UPDATE: A Superior Court judge declined Thursday to appoint a receiver to take over removal of the Shawnee from Dennis Holland’s property, and set another hearing in the case for Nov. 29.
The long-running battle between boat builder Dennis Holland and the city over restoration of the historic ship Shawnee on Holland’s Newport Beach property was back in court this week.
Both sides were expected to make their cases in front of Orange County Superior Court Judge Gregory Munoz.
At issue is whether or not the terms of a settlement agreement reached last April between the city and Holland are being met. Each side claims the other is not keeping it’s end of the deal.
The city says Holland has failed to meet the agreement’s mandate that he disassemble the 72-foot Shawnee by Sept 30, 2012.
The city also claims that under the agreement the boat must be removed from the property or stored at the property in compliance with all laws. City officials say Holland has not being doing that, either.
Holland says the city has reneged on its agreement to allow the boat to be stored at the property and rebuilt out of sight and in compliance with the city’s ordinance governing boat-building projects on private property.
That ordinance, enacted in late 2010 in direct response to Holland’s Shawnee restoration project, requires a permit for any project exceeding 35 feet.
About 25 feet of the stern of the Shawnee remains mostly intact in Holland’s side yard.
The city wants the judge in the case to appoint a “receiver” to administer the project and compel Holland’s compliance with the agreement.
Holland citing his ongoing battle with prostate cancer, which has delayed his ability to work on the project, has asked the court to give him additional time to complete the disassembly of the boat.
Holland say’s he has disassembled the ship, in compliance with the agreement, to a point where it is less than 35 feet in length, despite a delay brought on by a flare-up of his prostate cancer and on-going chemotherapy treatments and a recent weeklong hospitalization.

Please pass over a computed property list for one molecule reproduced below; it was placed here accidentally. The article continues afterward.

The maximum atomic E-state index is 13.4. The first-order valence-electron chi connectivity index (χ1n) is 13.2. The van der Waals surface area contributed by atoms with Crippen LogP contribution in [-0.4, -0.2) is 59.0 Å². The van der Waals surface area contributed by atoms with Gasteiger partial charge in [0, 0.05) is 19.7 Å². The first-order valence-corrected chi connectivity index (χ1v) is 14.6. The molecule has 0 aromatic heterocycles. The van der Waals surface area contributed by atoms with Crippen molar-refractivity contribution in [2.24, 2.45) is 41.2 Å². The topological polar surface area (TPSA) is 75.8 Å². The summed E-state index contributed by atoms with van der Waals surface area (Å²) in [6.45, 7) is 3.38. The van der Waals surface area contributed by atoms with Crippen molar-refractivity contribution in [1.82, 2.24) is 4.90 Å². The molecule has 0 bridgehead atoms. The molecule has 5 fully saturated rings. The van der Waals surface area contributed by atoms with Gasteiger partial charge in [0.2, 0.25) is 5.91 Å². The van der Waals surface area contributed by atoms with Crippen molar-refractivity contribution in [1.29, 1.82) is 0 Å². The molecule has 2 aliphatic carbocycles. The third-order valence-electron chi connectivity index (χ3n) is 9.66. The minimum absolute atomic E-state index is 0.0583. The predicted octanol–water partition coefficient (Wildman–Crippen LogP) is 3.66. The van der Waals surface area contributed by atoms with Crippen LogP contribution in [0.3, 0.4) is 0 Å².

“I’m just hoping they’ll let me finish this project, that’s all I want to do,” he said this week. “I just think if they would just leave me alone, I could get it done a lot faster.”
Holland says the on-going stress of his legal fight with the city is what is really further delaying the completion of the project, and it is not doing him or the city any good.
“The stress of all this is killing me” he says.
On the other hand, Holland says his doctor has told him that “working on this boat is the best thing for me, it helps me fight my cancer and keeps me going.”
Harp, echoing a recent court filing made by an outside law firm retained by the city to pursue the case, says the latest go-round in court has nothing to do with Holland’s health, but is strictly about the legal fact that Holland has not met the requirements of the agreement he made with the city.
According to Harp the city is simply asking the judge, “to enforce the stipulated agreement” reached last April.
In court papers filed Oct. 1, the city’s lawyers claim “The sole basis of Defendant’s opposition [to a receivership] is that because Dennis Holland’s physical health prevented his timely compliance with the judgment this Court should re-write the terms of the judgment in order to give Dependent more time to comply. As discussed below and in moving papers, this court should enter its order enforcing the terms of the judgment and the preliminary injunction, including appointing a receiver as permitted by the judgment.”
Check back for an update on the hearing.